Geeks and sports are not a typical pairing at all. Like water and oil or orange juice and milk. Like two negatively charged ends of a magnet. Of course, there are always exceptions…
Sports for Geeks
The percentage of those who are good enough at gaming to forge a professional career out of it is extremely small. Even if they manage to wipe out their friends in CoD4, they’re still unlikely to make it as a professional. However, if a gamer does have a special knack for a joystick, there is always the possibility that they’re good enough to make millions of dollars in gaming competitions and corporate sponsorship.
Rich geeks ride on Segways around afield using a mallet to hit the ball in a high-tech version of polo. As Segways can reach such speeds as high as 20km/h, and there are five players on each team at any one time, it makes for some big-league Segway pileups. Apple’s Steve Wozniak is a fan and could legitimately be the poster boy for the sport, which just gives it that extra layer of geekiness.
Just two decades ago, Fantasy Football was an afterthought, if not entirely unheard of by the majority of sports fans. Ten years later, only math geeks and stats dorks were vying to work out the complexities of the numbers inside football. In the 21st century, however, there are countless numbers of football fans gripped by Fantasy Football. The game dominates fantasy sports in general, with 93 percent of those being Fantasy Football players. Of course, football fans still bet on the outcome of the actual games, too. With sites such as Gamble.io offering another way to pay by accepting betting on football with bitcoin, it’s an additional opportunity for NFL fans to enjoy the game without having to put on helmet and pads.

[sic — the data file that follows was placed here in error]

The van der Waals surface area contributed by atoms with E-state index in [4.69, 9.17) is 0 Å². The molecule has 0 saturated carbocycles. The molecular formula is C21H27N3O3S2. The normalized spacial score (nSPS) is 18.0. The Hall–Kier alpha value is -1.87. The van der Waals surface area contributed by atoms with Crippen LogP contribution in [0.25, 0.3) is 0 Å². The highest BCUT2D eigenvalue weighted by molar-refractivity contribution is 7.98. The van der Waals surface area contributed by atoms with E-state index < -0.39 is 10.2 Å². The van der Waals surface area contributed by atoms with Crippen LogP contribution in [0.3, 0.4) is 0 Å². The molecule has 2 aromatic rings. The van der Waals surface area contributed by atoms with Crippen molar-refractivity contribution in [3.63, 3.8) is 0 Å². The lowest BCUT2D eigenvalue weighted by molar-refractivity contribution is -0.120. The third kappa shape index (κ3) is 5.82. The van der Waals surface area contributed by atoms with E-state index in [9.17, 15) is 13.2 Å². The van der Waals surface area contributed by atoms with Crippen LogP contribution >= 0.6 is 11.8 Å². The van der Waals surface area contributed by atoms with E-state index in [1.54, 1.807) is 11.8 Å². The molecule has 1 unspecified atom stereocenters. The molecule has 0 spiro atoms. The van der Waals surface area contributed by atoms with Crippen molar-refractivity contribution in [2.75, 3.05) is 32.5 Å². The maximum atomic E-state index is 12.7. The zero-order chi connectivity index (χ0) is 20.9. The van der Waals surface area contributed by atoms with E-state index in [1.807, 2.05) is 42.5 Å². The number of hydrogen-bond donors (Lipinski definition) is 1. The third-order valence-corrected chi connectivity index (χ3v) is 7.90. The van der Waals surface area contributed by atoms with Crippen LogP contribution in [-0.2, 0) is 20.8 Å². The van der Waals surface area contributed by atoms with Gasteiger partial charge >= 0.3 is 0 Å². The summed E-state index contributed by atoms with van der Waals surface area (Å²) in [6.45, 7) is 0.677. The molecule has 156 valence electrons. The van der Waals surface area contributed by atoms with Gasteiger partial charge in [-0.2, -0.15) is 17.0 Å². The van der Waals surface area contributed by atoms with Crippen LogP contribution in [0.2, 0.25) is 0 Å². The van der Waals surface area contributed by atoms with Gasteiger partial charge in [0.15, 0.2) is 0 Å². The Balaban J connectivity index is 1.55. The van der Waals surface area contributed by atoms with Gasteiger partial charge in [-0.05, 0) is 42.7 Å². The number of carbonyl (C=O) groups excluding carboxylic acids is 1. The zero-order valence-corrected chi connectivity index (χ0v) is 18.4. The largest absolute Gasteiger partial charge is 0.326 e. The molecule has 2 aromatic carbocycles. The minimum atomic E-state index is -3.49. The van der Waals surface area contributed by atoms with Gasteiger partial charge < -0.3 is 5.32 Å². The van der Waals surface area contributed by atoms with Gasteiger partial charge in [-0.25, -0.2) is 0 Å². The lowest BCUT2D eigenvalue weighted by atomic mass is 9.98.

Geocaching is essentially a high-tech treasure hunt, involving a geocacher who hides a waterproof container at specific GPS coordinates. Other geocachers then attempt to find the container through GPS. Each container features a pen and logbook, in addition to low-value treasure, which can be traded should a player find the bounty. There are endless variations to add excitement to the game, although it’s largely just an excuse to play around with GPS. The treasure, also called a geocache or cache, can be located anywhere in the world. Currently, seven million geocachers are signed up to various websites, and geocaches are placed in locations in more than 100 countries.
The name gives this one away. In case that wasn’t clear, it’s ironing, but extreme-style. Competitors take their creased shirts and ironing boards on the road to wacky locations, such as diving underwater. They’d have to explain how you’re supposed to iron a shirt underwater, but that’s the mindset needed to become an extreme ironer.
While these games may not cause those who get involved to break a sweat, they certainly sound like fun. Let’s face it: geeks have a tendency to be socially independent and smart, and not sociopathic or menacing, so football and hockey are pretty much off the cards.